David McAlvany would never be so crass as to tell you he told you so, but the CEO of McAlvany Wealth Management, figured years ago gold was set to catch fire – but if you’re worried you’ve missed the escalator up, breathe easy.
McAlvany, whose father, Don McAlvany, brought the firm with a historical tie to investing in the gold market from Denver to Durango in 1991, thinks the rise in gold prices is only in its middle stages.
“Are we at the beginning, the middle or the end of this movement? I’d say we’re somewhere in the middle. We’re not at the end because you need positive real rates of return. And arguably, you have that in the stock market. I think the stock market is priced to reflect the illusion that the Fed’s liquidity machinery will be sufficient in this period of time. And I think it’s an illusion. It’s a confidence game, and it works until it doesn’t,” said McAlvany, who sees a rockier ride ahead in stock markets priced for perfection.
The declining value of the dollar as the Federal Reserve Bank prints more and more money, he said, also supports higher gold prices.
“August was the worst performance for the U.S. dollar since August of 2005,” he said. “So you’ve got the skeptical investor buying gold to protect against the dollar decline and now actual pronouncement from the Fed that they’re going to run inflation hot.”
The tell-tale sign that the rise in gold is topping out, McAlvany said, will come only when there’s “panic buying” of gold.
“What we know from history is that gold bull markets end with panic buying,” he said. “Panic buying where people are buying not because they want to make money but because they’re desperately trying to avoid additional losses in their other assets. It’s panic buying solely based on fear, and it’s 100% irrational, and we are not there yet.”
Instead, McAlvany’s firm is now hearing from investors who are looking to buy gold as a hedge against the next inevitable pull back in the stock market – traditional hedge investing, something McAlvany called the opposite of panic buying but the behavior of a rational investor.
“Every day we have reasonable conversations with people who are trying to do the math and make the math work,” he said. “These are people who are reasonably engaged and just saying, ‘I think I need to hedge my bets.’”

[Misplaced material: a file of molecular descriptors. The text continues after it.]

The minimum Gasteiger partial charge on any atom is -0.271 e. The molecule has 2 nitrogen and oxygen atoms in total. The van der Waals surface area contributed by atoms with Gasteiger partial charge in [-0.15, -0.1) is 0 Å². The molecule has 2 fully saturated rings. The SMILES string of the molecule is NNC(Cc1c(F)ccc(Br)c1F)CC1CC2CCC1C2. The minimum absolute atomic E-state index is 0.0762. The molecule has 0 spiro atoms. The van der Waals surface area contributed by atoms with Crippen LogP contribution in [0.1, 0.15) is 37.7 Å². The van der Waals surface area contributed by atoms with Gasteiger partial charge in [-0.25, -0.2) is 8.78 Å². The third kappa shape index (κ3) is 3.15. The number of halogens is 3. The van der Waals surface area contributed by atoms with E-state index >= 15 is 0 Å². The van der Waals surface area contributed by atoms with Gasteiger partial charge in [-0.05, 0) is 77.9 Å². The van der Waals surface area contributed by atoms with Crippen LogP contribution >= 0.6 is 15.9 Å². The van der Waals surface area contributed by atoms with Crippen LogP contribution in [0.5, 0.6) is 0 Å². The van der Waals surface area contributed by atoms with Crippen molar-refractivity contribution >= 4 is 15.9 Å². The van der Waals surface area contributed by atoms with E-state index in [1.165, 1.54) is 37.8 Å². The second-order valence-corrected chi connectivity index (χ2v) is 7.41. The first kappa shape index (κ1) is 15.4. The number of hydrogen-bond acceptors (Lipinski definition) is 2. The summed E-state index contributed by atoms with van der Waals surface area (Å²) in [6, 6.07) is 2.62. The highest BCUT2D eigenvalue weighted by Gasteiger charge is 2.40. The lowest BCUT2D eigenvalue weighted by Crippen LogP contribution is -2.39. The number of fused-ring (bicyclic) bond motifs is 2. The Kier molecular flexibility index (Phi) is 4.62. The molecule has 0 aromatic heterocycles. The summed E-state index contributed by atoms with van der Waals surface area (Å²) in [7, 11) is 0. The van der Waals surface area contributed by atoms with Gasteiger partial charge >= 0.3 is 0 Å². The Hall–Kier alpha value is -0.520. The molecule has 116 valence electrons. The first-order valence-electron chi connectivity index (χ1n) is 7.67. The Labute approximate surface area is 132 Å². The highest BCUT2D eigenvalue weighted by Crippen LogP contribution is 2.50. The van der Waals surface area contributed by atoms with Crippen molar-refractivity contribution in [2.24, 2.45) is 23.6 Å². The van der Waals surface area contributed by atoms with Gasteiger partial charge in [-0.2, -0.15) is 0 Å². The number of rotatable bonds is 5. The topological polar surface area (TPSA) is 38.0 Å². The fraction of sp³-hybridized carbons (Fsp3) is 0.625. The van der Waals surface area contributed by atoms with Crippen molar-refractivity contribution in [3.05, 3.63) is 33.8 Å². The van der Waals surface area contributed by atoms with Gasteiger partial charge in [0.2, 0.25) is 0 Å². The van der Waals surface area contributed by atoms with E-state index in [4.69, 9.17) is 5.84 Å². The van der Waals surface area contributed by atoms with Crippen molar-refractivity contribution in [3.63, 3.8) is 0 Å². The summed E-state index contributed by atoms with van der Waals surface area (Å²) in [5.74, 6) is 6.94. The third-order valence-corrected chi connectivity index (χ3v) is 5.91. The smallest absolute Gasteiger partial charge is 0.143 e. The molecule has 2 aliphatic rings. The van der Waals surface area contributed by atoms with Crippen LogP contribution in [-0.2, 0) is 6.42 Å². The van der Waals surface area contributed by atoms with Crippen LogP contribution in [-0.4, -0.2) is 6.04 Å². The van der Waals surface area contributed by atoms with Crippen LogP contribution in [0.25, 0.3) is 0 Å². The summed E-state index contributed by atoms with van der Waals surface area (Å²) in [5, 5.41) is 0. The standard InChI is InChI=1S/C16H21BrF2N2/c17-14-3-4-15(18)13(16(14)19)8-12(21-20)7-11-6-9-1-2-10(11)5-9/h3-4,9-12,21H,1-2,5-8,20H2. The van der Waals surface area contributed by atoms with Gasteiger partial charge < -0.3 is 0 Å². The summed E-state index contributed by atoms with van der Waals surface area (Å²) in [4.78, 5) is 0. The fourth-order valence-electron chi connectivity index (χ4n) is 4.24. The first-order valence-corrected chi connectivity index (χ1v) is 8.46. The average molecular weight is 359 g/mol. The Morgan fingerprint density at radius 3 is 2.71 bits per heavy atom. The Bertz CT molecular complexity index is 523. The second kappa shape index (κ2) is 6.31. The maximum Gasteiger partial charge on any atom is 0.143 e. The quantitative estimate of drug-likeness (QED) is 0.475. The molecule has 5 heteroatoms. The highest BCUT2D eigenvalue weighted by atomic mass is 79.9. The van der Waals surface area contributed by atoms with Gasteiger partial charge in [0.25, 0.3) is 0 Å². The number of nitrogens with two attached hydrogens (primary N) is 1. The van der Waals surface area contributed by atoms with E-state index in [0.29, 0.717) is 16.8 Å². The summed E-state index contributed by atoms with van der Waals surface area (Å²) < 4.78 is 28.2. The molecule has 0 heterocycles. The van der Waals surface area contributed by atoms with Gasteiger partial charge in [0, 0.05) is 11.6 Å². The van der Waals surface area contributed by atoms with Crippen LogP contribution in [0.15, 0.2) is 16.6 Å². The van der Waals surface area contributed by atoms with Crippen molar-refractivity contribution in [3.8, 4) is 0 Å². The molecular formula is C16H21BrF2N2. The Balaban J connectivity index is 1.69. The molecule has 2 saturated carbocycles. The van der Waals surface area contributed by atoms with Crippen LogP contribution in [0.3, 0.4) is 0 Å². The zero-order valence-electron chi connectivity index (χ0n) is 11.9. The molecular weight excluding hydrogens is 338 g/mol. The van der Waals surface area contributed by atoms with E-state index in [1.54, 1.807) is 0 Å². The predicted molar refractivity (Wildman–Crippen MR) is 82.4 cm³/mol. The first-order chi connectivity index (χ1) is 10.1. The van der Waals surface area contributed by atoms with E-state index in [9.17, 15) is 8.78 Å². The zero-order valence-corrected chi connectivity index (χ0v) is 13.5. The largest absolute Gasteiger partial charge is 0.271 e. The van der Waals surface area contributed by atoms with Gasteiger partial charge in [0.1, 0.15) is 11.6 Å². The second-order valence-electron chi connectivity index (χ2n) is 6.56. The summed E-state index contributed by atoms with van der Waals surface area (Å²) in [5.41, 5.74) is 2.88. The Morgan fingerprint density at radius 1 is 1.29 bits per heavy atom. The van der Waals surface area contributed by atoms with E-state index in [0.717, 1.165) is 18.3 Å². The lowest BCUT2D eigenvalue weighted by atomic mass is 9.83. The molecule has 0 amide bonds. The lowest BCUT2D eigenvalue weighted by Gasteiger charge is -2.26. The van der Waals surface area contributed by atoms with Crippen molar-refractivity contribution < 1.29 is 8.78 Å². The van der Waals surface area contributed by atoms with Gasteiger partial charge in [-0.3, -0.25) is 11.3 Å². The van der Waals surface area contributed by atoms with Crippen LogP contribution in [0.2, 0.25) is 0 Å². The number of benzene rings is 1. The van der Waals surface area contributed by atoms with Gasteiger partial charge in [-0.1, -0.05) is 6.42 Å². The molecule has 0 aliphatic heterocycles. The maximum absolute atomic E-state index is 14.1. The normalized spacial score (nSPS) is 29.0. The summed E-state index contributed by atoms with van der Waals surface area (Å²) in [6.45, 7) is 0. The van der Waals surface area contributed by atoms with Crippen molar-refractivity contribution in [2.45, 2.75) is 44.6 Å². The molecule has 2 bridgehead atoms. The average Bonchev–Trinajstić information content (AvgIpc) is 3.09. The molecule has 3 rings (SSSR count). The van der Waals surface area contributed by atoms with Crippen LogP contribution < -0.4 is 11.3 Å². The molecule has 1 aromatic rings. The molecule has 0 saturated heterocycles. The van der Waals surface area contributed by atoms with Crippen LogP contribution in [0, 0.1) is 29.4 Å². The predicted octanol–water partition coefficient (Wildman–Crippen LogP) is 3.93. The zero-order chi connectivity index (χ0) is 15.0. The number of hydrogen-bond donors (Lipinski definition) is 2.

McAlvany was ready for the 2019-20 appreciation in the value of gold. About 1½ years ago, his firm created Vaulted, an app designed to make investing in gold affordable and easy for small and large investors.
Investors are charged 1.8% of the initial transaction cost to make an investment through Vaulted and they are charged 0.4% of their investment annually to cover storage and security costs of keeping the gold at the Royal Canadian Mint.
Vaulted is designed to allow people to make investments as small as $5 in gold and to keep track of their gold investments as they gradually add more.
Vaulted is a partnership with the Royal Canadian Mint in Ottawa, Canada, where the gold bought through Vaulted is stored, unless the owner wants personal delivery of the precious metal.
McAlvany estimated about $30 million has been invested in gold through Vaulted since it was unveiled.
“It doesn’t hurt that we know the gold business well. We’ve been doing this for 50 years,” McAlvany said. “So this is not sort of a brand new startup, although it is a new offering. It just marries up the market expectations with 21st century technology. With five millennia of market expectations for market security, gold represents security, but for a lot of people who are young and tech savvy, they would prefer an interface that is designed to be 21st century.”
Vaulted, which is under the umbrella of McAlvany Financial Group, is not the only or even the bulk of McAlvany’s firms’ management of gold investments.
McAlvany’s financial firms pioneered creating the ability to invest in gold through IRAs, individual retirement accounts and Roth IRAs.
Gold investments managed by McAlvany’s financial firms are well over $400 million.
The popular exchange-traded funds GLD and SLV, McAlvany noted, have hundreds of billions of dollars invested.
McAlvany sees some of the money going to GLD and SLV as an opportunity for his firms to lure investors from those well-known products.
“Four hundred million, that’s actually a very small number when you think about the kind of money that is moving into gold and silver exchange traded funds, things like GLD and SLV,” he said.
He said most gold investors don’t actually take delivery of the precious metal, instead electing to keep it secured in places like the Royal Canadian Mint, but he said the fact that you can take personal delivery of gold through Vaulted does give small investors something that cannot be replicated by GLD or SLV, which can only offer personal delivery of gold on contracts of $10 million or higher.
“The majority of the people, including people who are in the Vaulted program, don’t intend to take delivery. They want ease of investment,” he said. “But one of the things that the ability to have personal delivery shows them is that it is deliverable. It means there’s no games being played. It’s gold that’s sitting there in the mint in Ottawa, collecting dust, and it’s their gold sitting there.”